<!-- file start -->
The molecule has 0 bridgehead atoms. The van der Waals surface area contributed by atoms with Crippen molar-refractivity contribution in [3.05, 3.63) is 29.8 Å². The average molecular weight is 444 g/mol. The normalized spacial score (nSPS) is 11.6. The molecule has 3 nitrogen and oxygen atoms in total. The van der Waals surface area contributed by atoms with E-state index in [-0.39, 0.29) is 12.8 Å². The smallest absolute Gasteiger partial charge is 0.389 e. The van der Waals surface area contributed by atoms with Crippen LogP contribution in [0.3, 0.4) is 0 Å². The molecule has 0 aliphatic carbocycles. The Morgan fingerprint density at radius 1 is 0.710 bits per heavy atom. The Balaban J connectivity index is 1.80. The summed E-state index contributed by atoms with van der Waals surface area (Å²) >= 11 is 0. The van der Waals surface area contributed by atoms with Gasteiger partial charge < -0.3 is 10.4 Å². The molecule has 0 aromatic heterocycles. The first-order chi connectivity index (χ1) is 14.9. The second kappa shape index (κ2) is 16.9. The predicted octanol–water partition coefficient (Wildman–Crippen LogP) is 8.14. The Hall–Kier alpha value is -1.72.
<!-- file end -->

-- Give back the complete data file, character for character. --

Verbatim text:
The molecule has 0 bridgehead atoms. The van der Waals surface area contributed by atoms with Crippen molar-refractivity contribution in [3.05, 3.63) is 29.8 Å². The average molecular weight is 444 g/mol. The normalized spacial score (nSPS) is 11.6. The molecule has 3 nitrogen and oxygen atoms in total. The van der Waals surface area contributed by atoms with E-state index in [-0.39, 0.29) is 12.8 Å². The smallest absolute Gasteiger partial charge is 0.389 e. The van der Waals surface area contributed by atoms with Crippen LogP contribution in [0.3, 0.4) is 0 Å². The molecule has 0 aliphatic carbocycles. The Morgan fingerprint density at radius 1 is 0.710 bits per heavy atom. The Balaban J connectivity index is 1.80. The summed E-state index contributed by atoms with van der Waals surface area (Å²) >= 11 is 0. The van der Waals surface area contributed by atoms with Gasteiger partial charge < -0.3 is 10.4 Å². The molecule has 0 aromatic heterocycles. The first-order chi connectivity index (χ1) is 14.9. The second kappa shape index (κ2) is 16.9. The predicted octanol–water partition coefficient (Wildman–Crippen LogP) is 8.14. The Hall–Kier alpha value is -1.72.